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A winding country road, an autumn storm and two very powerful estates – with an age gap of about 25 years: the ancestor, the Golf III Variant VR6 syncro, and its latest offspring, the Golf R Variant, come face to face. What will there be to talk about?

The Golf III Variant VR6 syncro definitely comes out on top when it comes to scarcity value, there aren’t even as many as 100 of them on Germany’s roads these days.
Understatement now and then: where the new Golf R Variant now has two dual-chamber chrome exhaust pipes, the Golf III Variant VR6 syncro had just one steel, downward sloped dual-chamber exhaust in its day. But the syncro was still a very sporty estate at the time.

A storm back then, a tornado today – but always with family on board

Owner Lars Kitzmann with his Golf III Variant VR6 syncro (built in 1996) in his element – and making the most of the six-cylinder naturally aspirated engine. The VR6 was also available with a 2.8-litre capacity and 174 PS.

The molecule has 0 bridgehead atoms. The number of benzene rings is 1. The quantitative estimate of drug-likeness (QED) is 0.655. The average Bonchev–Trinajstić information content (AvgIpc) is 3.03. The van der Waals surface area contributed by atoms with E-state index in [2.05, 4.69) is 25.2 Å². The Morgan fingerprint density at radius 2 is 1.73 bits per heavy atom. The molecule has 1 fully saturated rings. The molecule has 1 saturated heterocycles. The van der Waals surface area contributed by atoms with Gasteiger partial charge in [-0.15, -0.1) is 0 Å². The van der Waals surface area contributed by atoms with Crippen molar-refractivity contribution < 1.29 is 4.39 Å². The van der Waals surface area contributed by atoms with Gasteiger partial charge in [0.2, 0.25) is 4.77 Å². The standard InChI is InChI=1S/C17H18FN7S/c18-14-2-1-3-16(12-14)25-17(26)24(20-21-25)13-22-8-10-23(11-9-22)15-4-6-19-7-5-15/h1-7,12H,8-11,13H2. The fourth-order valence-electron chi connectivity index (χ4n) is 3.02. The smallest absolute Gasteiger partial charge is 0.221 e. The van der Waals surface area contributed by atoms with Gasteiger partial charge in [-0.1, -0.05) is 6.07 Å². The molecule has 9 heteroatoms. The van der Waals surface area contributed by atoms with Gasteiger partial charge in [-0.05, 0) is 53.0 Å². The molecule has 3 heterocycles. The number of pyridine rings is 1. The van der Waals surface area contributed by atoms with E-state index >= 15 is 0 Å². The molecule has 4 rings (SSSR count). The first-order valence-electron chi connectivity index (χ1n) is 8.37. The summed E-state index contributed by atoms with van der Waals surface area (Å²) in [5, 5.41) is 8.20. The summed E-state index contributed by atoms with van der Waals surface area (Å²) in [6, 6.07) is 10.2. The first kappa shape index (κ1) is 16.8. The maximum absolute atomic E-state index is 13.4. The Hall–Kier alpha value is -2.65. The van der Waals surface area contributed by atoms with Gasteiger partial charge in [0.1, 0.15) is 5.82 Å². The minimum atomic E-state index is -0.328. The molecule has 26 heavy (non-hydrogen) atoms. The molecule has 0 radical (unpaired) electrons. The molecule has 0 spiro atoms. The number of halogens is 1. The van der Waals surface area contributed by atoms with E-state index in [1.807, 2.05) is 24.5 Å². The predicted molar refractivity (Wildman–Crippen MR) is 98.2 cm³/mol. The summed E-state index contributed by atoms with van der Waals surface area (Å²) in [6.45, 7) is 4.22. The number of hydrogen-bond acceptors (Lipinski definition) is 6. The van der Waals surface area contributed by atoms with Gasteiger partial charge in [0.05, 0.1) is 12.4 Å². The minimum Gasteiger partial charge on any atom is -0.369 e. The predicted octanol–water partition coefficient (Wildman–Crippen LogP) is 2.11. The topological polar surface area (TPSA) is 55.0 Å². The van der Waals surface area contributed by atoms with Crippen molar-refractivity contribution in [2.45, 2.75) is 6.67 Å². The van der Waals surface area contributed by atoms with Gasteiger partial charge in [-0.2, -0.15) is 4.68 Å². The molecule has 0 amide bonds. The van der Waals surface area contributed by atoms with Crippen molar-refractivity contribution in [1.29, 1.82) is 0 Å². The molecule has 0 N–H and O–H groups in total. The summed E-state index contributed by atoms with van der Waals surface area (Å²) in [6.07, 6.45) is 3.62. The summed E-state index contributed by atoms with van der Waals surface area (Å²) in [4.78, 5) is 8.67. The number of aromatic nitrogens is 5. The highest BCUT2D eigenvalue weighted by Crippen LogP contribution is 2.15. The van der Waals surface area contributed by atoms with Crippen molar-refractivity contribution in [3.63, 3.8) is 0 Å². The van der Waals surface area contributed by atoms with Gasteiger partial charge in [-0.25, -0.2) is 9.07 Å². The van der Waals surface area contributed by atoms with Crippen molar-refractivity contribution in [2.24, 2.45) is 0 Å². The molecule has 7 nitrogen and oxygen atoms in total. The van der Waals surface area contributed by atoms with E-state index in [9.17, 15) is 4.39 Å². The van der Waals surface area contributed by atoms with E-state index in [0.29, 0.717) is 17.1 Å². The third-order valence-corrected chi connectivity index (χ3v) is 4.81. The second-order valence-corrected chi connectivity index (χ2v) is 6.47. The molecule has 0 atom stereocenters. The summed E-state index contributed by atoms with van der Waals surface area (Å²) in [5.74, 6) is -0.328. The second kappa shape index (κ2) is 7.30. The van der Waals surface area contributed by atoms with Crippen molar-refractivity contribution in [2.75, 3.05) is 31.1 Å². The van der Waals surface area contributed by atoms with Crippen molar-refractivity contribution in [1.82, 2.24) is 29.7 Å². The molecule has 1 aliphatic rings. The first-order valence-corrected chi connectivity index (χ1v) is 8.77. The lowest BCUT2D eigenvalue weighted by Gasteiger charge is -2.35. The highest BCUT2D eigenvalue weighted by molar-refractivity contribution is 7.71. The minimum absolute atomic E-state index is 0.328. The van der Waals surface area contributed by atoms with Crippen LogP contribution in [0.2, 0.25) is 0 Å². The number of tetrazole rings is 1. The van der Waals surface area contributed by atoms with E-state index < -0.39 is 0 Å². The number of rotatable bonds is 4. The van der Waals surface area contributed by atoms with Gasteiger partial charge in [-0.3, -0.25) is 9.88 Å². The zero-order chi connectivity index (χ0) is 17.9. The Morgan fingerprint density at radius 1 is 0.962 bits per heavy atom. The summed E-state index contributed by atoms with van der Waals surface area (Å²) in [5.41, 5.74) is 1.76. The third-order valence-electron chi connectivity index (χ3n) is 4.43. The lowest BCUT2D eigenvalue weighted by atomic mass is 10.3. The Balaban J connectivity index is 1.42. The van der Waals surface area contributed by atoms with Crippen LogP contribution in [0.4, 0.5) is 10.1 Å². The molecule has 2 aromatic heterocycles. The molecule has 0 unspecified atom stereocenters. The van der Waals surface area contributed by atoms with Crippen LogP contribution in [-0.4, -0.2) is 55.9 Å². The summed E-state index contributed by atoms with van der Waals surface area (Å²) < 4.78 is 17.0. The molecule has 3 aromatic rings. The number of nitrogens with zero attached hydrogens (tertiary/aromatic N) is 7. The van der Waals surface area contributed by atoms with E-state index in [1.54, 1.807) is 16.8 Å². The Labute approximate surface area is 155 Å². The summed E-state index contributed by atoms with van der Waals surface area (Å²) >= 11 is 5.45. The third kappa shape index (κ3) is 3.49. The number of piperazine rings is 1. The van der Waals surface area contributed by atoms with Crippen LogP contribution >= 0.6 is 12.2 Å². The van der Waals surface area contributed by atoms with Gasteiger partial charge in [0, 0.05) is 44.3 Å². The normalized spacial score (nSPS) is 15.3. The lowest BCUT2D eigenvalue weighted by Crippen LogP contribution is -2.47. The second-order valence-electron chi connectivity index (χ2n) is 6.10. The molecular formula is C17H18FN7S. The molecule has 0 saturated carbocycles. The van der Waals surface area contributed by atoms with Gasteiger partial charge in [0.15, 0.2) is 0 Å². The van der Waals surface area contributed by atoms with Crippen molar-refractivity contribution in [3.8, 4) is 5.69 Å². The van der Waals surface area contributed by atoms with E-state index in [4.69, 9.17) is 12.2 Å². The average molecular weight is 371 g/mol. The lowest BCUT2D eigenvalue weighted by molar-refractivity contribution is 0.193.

Two real motorheads: Lars Kitzmann (right) bought the Golf III Variant VR6 syncro with 259,000 kilometres on the clock for an unbeatable 1,450 euros (original price in excess of 50,000 marks). He lovingly restored it with the help of Mario Wipper (left). Now, the smooth-running 2.9-litre six-cylinder engine is a sought-after, rare classic.

25 years, one promise

Interior of the Volkswagen Golf R Variant: The future, now - fully digital cockpit with special animations, big shift paddles behind the multifunction steering wheel with touch features and a rising centre console with integrated DSG gear lever.
Interior of the Volkswagen Golf III Variant VR6 syncro: Ahead of its time and competition even then - tidy cockpit with climate control and CD control above that, leather seats, a generously upholstered armrest, electric windows and a five-speed transmission.